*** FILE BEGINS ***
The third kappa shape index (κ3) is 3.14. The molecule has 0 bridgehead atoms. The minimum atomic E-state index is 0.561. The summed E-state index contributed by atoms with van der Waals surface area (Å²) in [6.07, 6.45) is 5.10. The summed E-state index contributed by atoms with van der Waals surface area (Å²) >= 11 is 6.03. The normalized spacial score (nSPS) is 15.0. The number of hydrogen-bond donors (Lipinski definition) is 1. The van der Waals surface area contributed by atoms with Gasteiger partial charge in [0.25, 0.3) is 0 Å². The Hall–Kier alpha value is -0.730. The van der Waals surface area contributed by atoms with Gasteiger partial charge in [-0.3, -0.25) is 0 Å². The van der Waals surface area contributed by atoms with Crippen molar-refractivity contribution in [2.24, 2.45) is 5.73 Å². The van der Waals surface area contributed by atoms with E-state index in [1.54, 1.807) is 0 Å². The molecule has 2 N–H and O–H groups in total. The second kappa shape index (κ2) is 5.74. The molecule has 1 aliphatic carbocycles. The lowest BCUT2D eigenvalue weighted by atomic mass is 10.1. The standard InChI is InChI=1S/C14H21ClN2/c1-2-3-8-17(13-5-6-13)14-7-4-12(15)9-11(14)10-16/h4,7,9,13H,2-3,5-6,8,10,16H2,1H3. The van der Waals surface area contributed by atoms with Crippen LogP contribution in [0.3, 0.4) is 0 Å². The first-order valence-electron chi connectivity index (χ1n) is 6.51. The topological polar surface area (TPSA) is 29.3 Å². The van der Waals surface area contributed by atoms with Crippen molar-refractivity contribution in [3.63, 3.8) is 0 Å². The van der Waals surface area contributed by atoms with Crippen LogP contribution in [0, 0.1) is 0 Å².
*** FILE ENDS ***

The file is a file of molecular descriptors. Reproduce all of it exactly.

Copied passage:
The third kappa shape index (κ3) is 3.14. The molecule has 0 bridgehead atoms. The minimum atomic E-state index is 0.561. The summed E-state index contributed by atoms with van der Waals surface area (Å²) in [6.07, 6.45) is 5.10. The summed E-state index contributed by atoms with van der Waals surface area (Å²) >= 11 is 6.03. The normalized spacial score (nSPS) is 15.0. The number of hydrogen-bond donors (Lipinski definition) is 1. The van der Waals surface area contributed by atoms with Gasteiger partial charge in [0.25, 0.3) is 0 Å². The Hall–Kier alpha value is -0.730. The van der Waals surface area contributed by atoms with Gasteiger partial charge in [-0.3, -0.25) is 0 Å². The van der Waals surface area contributed by atoms with Crippen molar-refractivity contribution in [2.24, 2.45) is 5.73 Å². The van der Waals surface area contributed by atoms with E-state index in [1.54, 1.807) is 0 Å². The molecule has 2 N–H and O–H groups in total. The second kappa shape index (κ2) is 5.74. The molecule has 1 aliphatic carbocycles. The lowest BCUT2D eigenvalue weighted by atomic mass is 10.1. The standard InChI is InChI=1S/C14H21ClN2/c1-2-3-8-17(13-5-6-13)14-7-4-12(15)9-11(14)10-16/h4,7,9,13H,2-3,5-6,8,10,16H2,1H3. The van der Waals surface area contributed by atoms with Crippen LogP contribution in [0.3, 0.4) is 0 Å². The first-order valence-electron chi connectivity index (χ1n) is 6.51. The topological polar surface area (TPSA) is 29.3 Å². The van der Waals surface area contributed by atoms with Crippen molar-refractivity contribution in [3.63, 3.8) is 0 Å². The van der Waals surface area contributed by atoms with Crippen LogP contribution in [0, 0.1) is 0 Å².